Seeing someone through the eyes of mercy is not the same as condoning sin, however great that sin might be.

Seeing someone through the eyes of mercy is how God sees each one of us.

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 I did nothing to put myself in my current conundrum other than maintain contact with someone who doesn’t really care about keeping me safe.

I feel alone, trapped, and helpless.  Again.

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Alone, trapped, and helpless is how women facing unplanned pregnancies feel.

It’s an old Method Acting trick, but I think it’s one we could all use as we walk the boards of real life:

  1. See another character experiencing something you’ve never experienced, never understood.
  2. Identify the underlying feelings that character is experiencing.
  3. Identify a time in your own life when you experienced those same emotions.

And walk forth with mercy.

I wish someone would stand up for me, say they’ll fight my demons for me.

I’m sure women considering abortion wish someone would stand up for them.

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Why don’t people see that that’s what happens at the March for Life? Any time someone posts a pro-life meme on social media? Any time someone offers abortion workers a way out? Women a way out? Any time someone stands outside a clinic and prays for her to be braver than she ever thought she could?  Any time someone says, “Hey, you know all those chemicals and all that debris you’re putting into your body to make it malfunction? Maybe there’s a less self-destructive way to handle that.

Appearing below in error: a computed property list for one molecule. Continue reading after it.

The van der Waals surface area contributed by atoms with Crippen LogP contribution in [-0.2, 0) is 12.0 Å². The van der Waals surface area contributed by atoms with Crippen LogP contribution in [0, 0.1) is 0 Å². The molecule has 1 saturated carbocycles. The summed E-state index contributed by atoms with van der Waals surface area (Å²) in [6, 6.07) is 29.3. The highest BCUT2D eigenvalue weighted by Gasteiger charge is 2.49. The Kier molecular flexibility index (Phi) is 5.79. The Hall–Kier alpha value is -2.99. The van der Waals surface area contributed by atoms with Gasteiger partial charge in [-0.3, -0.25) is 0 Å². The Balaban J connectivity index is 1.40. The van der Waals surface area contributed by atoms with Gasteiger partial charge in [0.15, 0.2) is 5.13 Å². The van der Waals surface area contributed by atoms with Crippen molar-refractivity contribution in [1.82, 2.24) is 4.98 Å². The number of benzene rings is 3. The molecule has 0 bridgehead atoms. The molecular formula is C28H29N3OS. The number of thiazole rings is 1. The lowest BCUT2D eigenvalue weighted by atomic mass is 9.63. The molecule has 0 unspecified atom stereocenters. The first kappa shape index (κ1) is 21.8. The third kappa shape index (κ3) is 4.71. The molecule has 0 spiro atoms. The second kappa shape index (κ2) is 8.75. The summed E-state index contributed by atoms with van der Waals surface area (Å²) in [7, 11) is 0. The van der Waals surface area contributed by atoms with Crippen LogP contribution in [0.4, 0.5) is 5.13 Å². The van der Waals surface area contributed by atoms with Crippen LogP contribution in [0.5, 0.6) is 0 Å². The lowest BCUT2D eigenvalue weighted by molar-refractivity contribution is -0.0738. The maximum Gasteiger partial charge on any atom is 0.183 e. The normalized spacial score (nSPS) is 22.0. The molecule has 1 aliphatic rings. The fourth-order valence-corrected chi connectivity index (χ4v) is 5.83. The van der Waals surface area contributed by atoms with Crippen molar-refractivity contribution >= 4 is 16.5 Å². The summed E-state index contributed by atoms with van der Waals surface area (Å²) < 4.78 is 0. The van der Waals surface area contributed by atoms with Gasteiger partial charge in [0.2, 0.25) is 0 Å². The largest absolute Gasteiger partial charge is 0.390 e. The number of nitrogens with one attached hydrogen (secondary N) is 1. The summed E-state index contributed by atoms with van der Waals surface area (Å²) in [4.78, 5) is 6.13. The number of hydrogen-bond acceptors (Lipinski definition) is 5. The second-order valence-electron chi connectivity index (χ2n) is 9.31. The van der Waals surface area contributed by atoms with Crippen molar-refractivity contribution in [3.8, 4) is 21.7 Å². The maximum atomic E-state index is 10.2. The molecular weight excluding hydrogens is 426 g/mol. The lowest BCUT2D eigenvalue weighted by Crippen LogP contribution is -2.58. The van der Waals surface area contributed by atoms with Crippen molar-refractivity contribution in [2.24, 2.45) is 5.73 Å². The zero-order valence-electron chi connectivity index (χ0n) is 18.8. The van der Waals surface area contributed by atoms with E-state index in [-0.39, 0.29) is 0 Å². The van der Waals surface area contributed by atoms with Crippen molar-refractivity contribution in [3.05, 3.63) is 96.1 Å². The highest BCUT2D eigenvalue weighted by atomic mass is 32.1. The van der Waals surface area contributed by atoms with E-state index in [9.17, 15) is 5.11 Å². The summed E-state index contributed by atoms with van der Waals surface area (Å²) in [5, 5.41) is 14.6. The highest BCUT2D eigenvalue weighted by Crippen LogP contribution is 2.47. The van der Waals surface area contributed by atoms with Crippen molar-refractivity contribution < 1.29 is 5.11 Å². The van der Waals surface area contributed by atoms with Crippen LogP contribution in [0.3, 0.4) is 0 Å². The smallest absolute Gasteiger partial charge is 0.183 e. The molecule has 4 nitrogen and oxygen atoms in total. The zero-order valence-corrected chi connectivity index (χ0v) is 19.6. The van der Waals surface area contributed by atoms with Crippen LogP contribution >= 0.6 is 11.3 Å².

I never very rarely put stuff like this on my blog.  Or anywhere.  You know why? Because I’ve been taught through experience that nobody listens to me.  That nobody cares if I’ve been hurt, because that’ll make the people who hurt me feel uncomfortable.  You know what I grew up with?

“Ouch! That hurts!”

“No, it doesn’t.”

 

Satan has put a lot of energy and destroyed a lot of lives to convince me that I’m not credible enough to stand up for anyone–especially myself.

Then again… Jesus didn’t stand up for himself.

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He asks others to stand up for Him by standing up for the least of these.  

He asks us to stand up for each other.  

Please pray that I can receive the courage to stand up for those who need me.

Please pray that those who need it would receive the courage to stand up for me.

And I will pray for you to have the courage to stand up where you are called and for you to walk in the mercy you need to stand up with compassion as well.